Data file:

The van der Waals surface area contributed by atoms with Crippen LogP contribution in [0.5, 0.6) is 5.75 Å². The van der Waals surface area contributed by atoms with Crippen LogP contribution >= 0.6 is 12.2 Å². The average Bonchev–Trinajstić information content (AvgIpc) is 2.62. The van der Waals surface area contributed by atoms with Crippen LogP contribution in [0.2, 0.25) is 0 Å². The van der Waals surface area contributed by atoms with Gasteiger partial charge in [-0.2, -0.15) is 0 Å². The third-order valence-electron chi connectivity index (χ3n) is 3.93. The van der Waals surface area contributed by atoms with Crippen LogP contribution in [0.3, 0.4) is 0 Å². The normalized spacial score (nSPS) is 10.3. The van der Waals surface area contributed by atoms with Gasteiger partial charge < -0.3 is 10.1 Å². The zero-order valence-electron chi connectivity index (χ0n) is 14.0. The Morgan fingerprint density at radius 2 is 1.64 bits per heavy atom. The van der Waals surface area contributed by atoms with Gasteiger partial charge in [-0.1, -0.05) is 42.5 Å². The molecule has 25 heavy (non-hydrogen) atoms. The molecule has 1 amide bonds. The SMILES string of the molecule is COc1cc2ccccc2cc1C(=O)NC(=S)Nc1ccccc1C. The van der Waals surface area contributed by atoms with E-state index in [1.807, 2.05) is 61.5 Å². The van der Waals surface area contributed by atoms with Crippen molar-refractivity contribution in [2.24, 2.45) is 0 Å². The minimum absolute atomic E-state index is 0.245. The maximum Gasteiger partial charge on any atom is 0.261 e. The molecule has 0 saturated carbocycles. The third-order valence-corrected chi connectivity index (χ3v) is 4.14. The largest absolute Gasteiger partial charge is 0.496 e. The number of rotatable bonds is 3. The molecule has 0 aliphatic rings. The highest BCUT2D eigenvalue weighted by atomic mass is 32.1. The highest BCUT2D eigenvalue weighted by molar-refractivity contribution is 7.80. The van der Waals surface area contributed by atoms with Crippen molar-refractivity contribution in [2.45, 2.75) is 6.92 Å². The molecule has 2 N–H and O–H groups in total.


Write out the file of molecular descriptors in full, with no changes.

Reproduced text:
The van der Waals surface area contributed by atoms with Crippen LogP contribution in [0.5, 0.6) is 5.75 Å². The van der Waals surface area contributed by atoms with Crippen LogP contribution >= 0.6 is 12.2 Å². The average Bonchev–Trinajstić information content (AvgIpc) is 2.62. The van der Waals surface area contributed by atoms with Crippen LogP contribution in [0.2, 0.25) is 0 Å². The van der Waals surface area contributed by atoms with Gasteiger partial charge in [-0.2, -0.15) is 0 Å². The third-order valence-electron chi connectivity index (χ3n) is 3.93. The van der Waals surface area contributed by atoms with Crippen LogP contribution in [0.3, 0.4) is 0 Å². The normalized spacial score (nSPS) is 10.3. The van der Waals surface area contributed by atoms with Gasteiger partial charge < -0.3 is 10.1 Å². The zero-order valence-electron chi connectivity index (χ0n) is 14.0. The Morgan fingerprint density at radius 2 is 1.64 bits per heavy atom. The van der Waals surface area contributed by atoms with Gasteiger partial charge in [-0.1, -0.05) is 42.5 Å². The molecule has 25 heavy (non-hydrogen) atoms. The molecule has 1 amide bonds. The SMILES string of the molecule is COc1cc2ccccc2cc1C(=O)NC(=S)Nc1ccccc1C. The van der Waals surface area contributed by atoms with E-state index in [1.807, 2.05) is 61.5 Å². The van der Waals surface area contributed by atoms with Crippen molar-refractivity contribution in [2.24, 2.45) is 0 Å². The minimum absolute atomic E-state index is 0.245. The maximum Gasteiger partial charge on any atom is 0.261 e. The molecule has 0 saturated carbocycles. The third-order valence-corrected chi connectivity index (χ3v) is 4.14. The largest absolute Gasteiger partial charge is 0.496 e. The number of rotatable bonds is 3. The molecule has 0 aliphatic rings. The highest BCUT2D eigenvalue weighted by atomic mass is 32.1. The highest BCUT2D eigenvalue weighted by molar-refractivity contribution is 7.80. The van der Waals surface area contributed by atoms with Crippen molar-refractivity contribution in [2.45, 2.75) is 6.92 Å². The molecule has 2 N–H and O–H groups in total.